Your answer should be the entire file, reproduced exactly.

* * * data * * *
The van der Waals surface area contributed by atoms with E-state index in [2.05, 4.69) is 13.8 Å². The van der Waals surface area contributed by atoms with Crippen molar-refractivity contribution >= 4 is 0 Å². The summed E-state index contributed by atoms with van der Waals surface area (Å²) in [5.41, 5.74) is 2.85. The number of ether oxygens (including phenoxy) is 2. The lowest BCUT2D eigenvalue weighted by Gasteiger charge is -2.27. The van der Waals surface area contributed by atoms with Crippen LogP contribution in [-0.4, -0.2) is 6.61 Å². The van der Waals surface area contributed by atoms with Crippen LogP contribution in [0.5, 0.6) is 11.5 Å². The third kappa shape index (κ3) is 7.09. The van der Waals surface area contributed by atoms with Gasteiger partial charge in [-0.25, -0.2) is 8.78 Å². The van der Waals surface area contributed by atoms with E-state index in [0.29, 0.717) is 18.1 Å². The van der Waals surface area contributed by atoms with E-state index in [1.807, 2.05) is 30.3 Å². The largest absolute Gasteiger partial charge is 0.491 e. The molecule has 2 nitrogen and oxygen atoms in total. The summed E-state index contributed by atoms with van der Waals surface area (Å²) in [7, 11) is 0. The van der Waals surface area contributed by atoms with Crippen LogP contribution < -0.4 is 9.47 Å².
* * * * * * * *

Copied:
The van der Waals surface area contributed by atoms with E-state index in [2.05, 4.69) is 13.8 Å². The van der Waals surface area contributed by atoms with Crippen molar-refractivity contribution >= 4 is 0 Å². The summed E-state index contributed by atoms with van der Waals surface area (Å²) in [5.41, 5.74) is 2.85. The number of ether oxygens (including phenoxy) is 2. The lowest BCUT2D eigenvalue weighted by Gasteiger charge is -2.27. The van der Waals surface area contributed by atoms with Crippen LogP contribution in [-0.4, -0.2) is 6.61 Å². The van der Waals surface area contributed by atoms with Crippen LogP contribution in [0.5, 0.6) is 11.5 Å². The third kappa shape index (κ3) is 7.09. The van der Waals surface area contributed by atoms with Gasteiger partial charge in [-0.25, -0.2) is 8.78 Å². The van der Waals surface area contributed by atoms with E-state index in [0.29, 0.717) is 18.1 Å². The van der Waals surface area contributed by atoms with E-state index in [1.807, 2.05) is 30.3 Å². The largest absolute Gasteiger partial charge is 0.491 e. The molecule has 2 nitrogen and oxygen atoms in total. The summed E-state index contributed by atoms with van der Waals surface area (Å²) in [7, 11) is 0. The van der Waals surface area contributed by atoms with Crippen LogP contribution < -0.4 is 9.47 Å².